can anyone id the radio used on this clipper?

Bruce bsugarberg at CORE.COM
Fri Mar 26 04:24:08 EDT 2010

Hello All,

The most incredible aviation story of all, is the round-the-world-flight
of the Pacific Clipper at the start of WWII.  It is the subject of three
books, the first written by Pan Am Radio Officer Ed Dover:

73, Bruce WA8TNC

"The Long Way Home: Captain Ford's Epic Journey" - Ed Dover

Following the Japanese attack on Pearl Harbor on 7 December, 1941, a giant
four-engined Pan American Airways Boeing flying boat, registered as
NC18602, under the command of Captain Robert Ford, embarked on a remarkable
journey. In one sense, it was the earthly 1940s equivalent of the first
Apollo lunar missions in that it ventured into unknown territory and
returned home safely in the face of overwhelming odds.

Caught en route over the South Pacific at the time of the Japanese attack,
Captain Ford and his crew were forced into a flight plan that none of them
had anticipated when they left San Francisco on 1st December for what was
to have been a routine round trip commercial flight to Auckland, New
Zealand. Faced with the threat of interception by Japanese forces, they
were ordered to take their strategically valuable aircraft on a
globe-girdling, 31,500 mile, six-week odyssey, heading westward mostly
across territory that had never been flown over before by such a large
commercial aircraft. With no suitable navigation charts, no certainty of
obtaining fuel or servicing, and under a total veil of secrecy and radio
blackout, they threaded their way across the war zones of the Far East, the
Middle East, Africa, the South Atlantic, Brazil, and the Caribbean, to
bring their aircraft home safely to New York.

This is the story of that historic flight as related to me in person by
Captain Robert Ford.


"Escape of the Pacific Clipper" by George L. Flynn

The Escape of Pan Am's Pacific Clipper on its maiden voyage is a true story
of adventure and suspense.

In 1941, the Pacific Clipper was a technological marvel and the finest
commercial plane in the air. Not only did Japan and Germany seek the
capture of such desirable prize, but our Allies and friends looked for ways
of laying claim to her. Trapped in New Zealand after the bombing of Pearl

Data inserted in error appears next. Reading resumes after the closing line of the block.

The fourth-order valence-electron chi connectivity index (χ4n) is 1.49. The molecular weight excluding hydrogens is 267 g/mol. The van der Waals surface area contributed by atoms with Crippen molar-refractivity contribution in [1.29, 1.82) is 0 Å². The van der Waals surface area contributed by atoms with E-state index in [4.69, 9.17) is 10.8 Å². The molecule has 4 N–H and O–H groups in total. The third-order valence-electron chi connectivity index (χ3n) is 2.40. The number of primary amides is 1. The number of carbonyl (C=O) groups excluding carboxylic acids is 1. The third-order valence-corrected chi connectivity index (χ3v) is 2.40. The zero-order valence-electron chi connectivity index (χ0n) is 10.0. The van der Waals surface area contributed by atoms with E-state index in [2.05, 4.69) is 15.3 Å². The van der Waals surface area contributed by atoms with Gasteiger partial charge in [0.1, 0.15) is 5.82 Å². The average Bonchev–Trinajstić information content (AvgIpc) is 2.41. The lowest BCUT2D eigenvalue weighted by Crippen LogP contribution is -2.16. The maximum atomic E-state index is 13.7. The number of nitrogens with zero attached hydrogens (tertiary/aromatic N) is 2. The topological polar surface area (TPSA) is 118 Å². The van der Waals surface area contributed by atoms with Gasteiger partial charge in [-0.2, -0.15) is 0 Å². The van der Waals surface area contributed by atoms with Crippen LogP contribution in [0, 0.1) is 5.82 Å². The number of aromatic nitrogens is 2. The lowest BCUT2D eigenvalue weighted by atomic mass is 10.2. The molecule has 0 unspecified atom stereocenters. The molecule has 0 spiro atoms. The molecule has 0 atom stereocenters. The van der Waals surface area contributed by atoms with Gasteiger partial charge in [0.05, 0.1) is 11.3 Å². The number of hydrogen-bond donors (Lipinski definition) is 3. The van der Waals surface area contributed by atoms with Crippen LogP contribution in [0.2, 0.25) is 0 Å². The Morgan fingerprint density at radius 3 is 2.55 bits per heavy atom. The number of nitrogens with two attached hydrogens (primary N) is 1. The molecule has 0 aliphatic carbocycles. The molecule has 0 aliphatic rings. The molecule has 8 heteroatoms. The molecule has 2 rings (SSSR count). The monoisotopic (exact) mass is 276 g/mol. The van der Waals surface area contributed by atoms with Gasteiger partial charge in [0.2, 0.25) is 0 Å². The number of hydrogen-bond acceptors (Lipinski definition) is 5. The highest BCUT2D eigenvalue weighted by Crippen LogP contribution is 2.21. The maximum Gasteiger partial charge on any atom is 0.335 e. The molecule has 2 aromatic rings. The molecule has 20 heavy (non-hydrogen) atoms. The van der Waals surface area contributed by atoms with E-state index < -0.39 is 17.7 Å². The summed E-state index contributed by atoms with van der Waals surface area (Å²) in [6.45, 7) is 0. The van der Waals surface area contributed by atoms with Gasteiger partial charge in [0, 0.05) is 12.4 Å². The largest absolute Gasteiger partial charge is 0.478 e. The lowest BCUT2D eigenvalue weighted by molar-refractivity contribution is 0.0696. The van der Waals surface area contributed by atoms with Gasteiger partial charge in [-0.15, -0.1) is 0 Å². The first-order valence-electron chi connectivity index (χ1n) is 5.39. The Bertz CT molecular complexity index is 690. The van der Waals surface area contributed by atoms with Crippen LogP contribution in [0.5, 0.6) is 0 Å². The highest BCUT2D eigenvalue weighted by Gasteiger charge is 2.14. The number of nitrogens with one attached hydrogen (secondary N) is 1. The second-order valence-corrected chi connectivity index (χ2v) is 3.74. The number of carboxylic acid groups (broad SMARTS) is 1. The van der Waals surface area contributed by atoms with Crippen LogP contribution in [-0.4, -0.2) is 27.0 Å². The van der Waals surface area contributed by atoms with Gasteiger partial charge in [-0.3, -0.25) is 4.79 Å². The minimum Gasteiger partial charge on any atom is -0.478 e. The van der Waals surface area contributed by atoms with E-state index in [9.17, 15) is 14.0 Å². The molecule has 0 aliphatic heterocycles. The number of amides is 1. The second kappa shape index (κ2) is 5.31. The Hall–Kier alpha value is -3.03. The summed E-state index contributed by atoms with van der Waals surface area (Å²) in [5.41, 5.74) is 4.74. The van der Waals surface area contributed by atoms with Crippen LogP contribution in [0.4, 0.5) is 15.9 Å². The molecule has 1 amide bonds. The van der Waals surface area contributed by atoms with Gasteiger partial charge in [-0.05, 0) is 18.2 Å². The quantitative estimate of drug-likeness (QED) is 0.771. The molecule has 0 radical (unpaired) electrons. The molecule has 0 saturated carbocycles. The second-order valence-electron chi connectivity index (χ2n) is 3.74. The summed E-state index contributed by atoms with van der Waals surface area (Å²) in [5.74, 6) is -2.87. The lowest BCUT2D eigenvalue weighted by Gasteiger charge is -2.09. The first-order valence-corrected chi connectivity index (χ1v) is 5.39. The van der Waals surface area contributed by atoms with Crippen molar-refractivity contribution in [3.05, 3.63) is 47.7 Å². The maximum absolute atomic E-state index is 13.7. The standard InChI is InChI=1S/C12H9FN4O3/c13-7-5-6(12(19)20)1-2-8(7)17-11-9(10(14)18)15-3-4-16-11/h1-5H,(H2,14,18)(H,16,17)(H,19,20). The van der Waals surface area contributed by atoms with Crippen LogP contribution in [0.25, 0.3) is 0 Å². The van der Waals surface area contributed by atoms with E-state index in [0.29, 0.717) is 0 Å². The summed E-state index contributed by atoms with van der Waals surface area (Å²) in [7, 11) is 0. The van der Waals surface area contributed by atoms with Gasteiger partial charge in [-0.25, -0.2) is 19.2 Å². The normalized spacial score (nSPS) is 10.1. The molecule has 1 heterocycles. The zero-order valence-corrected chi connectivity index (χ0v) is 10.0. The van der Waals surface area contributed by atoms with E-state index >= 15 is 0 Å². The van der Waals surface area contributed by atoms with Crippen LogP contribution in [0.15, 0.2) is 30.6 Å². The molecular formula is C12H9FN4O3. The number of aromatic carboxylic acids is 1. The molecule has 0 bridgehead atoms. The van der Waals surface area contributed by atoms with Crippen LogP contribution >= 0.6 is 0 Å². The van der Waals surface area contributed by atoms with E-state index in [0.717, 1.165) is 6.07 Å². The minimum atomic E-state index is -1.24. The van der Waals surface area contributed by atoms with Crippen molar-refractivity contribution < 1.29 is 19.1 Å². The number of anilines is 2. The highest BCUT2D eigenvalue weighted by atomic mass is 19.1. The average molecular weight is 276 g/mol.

Harbor, with all their Pacific bases under attack or captured, the valiant
crew of eleven men challenged the Imperial Japanese navy, 30,000 miles of
uncharted waters, and the German Luftwaffe to try for a safe landing in
America. With courage and skill, the crew of the Pacific Clipper eluded the
pursuing Japanese through Australia, Indonesia, Ceylon, and India. In Iran,
the Germans took up the chase through Egypt, the Congo, and Brazil. After a
final stop at Trinidad, the heroic crew brought the Clipper home to New
York and the final showdown.

Lead by Captain Robert Ford, the Pacific Clipper and its crew flew across
continents landing on lakes and rivers that had never seen a flying boat.
Without arms, money or proper maintenance facilities, and under strict
radio silence, they succeeded where most would have given up or failed.
Their gripping tale and magnificent odyssey is captured by George Flynn and
illustrated with maps, schematics, and technical data on the revolutionary
monowing seaplane.

icra at wrote:
> Not sure about the radios....
> Interesting story....not one I had heard of before.....
> Had heard some stories about civilian vessels caught behind enemy lines at the out-break of 
> WW II, but the first one about an aircraft
> Now I need to search around and find out more about this aircraft and others that may have 
> gone through a similar struggles....
> Mel

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